We observe that the world market is being structured around some stable international blocs able to act as attractors for goods and capitals. But only two of them are well defined: the United States and Anglo-Saxon bloc (to which Latin America will cling more than ever) and continental Europe (of which Russia and the countries facing the Mediterranean sea will form integral parts before long). Africa will be, as usual, the scene of the unremitting fight between Europe and America for the possession of raw materials, while the Asian alliances will continue swinging from end (Europe) to end (Japan). The "Islamic" bloc is still in pursuit of its unity: Pan-Arabism has failed and the residual unifying factor is religion, which is a merely superstructural element today (in the past, on the contrary, religion led material forces, often subversive). As surplus of capitals means surplus of goods (there is no "plethora of capitals" without "plethora of goods"), if we suppose a world production more and more localized in the developing countries (according to the real historical trend), we must as well suppose an international control of the capitals deriving from that production: in fact, the old imperialistic headquarters will definitely refuse either to die or just to be subordinate in the new world hierarchy.
Such a model is based on facts, but obviously it is as well quite unrealistically referred to a linear and continuous development. Even though it concerns a movement in progress (so prefiguring a near future) the dynamics of the acting forces denies a spontaneous evolution towards the "Asiatic" outlet, that is a link between Japan and the continental area (the only possible living-space for the Japanese capital). The Asian financial crisis of 1997 has been a symptom of what might happen on a wider economic level. At the first signs of crack in the system of risky loans (i.e. capitals invested without backing in the effort to increase their value by drugging the economy), the withdrawal of the Western capitals (those destined then to swell the bubble of the new technologies Exchange) has definitely worsen the situation of the Japanese and Asiatic capitals, which could not increase in value "elsewhere".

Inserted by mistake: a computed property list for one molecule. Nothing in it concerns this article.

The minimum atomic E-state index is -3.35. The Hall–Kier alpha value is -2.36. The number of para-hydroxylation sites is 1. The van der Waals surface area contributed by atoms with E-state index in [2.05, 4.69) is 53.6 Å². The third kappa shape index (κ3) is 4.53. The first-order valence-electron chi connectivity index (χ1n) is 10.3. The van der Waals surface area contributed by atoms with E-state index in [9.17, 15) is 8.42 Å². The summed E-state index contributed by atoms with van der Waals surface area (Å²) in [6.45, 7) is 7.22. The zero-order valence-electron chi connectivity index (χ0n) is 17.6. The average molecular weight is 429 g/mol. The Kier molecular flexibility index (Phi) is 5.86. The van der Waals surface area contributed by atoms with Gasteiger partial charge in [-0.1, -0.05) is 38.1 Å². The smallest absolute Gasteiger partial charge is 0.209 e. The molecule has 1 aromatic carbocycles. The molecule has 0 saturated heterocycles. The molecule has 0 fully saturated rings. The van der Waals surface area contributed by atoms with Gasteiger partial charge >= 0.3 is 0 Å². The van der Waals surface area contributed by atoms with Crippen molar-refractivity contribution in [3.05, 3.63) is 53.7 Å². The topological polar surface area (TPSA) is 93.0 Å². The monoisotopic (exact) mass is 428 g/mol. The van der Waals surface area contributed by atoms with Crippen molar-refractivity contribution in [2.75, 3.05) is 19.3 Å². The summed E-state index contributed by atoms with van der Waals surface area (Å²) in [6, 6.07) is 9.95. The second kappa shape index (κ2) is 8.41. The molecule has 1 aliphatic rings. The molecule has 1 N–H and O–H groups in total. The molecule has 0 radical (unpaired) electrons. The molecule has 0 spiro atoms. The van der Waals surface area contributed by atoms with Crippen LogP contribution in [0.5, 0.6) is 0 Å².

In short, capitals which do not have the possibility to enjoy the protection of a supranational power cannot defend themselves against the movements of the financial markets. The American area is gathering round the dollar; the European area is trying to compact through the introduction of the euro; the Muslim area is proving to be founded upon the peculiarity of the "Islamic bank", which should prefigure a financial Umma (a unique homeland); the Asiatic area is still seeking a stability which would allow an analogous process.
But the configuration of competing areas implies that, once they have reached an equal power, the present balance will be totally broken, as it is based on the force "asymmetry" between the United States and the rest of the world. Before, long before the decline of the major imperialism and the growth of other powers lead to a balance of competing forces, the United States, which would risk of being swept away, should act resolutely in order to prevent their worse nightmare from coming true.
Obviously this preventive intervention will not be decided by governments, economists or militaries. The nature of capitalism itself drives governments to remedy the damage caused by the uncontrollable laws of market. The peculiar feature of a society based on value is the statistical indeterminateness, not because determinism vanishes, but because property and exchange between equivalents through money make each individual "free" to act. And each individual put his own interest first. Even if his egoism might drive him to suicide, he sees only the competition with other individuals and not the whole of value relations. This way the social system becomes completely anarchical and chaotic. And the State must intervene to restore order and to enforce strict discipline on capitalists, dispossessed and made superfluous by the anonymous Capital at first, then replaced by the State as general capitalist, able to coordinate, at least partly, the economy.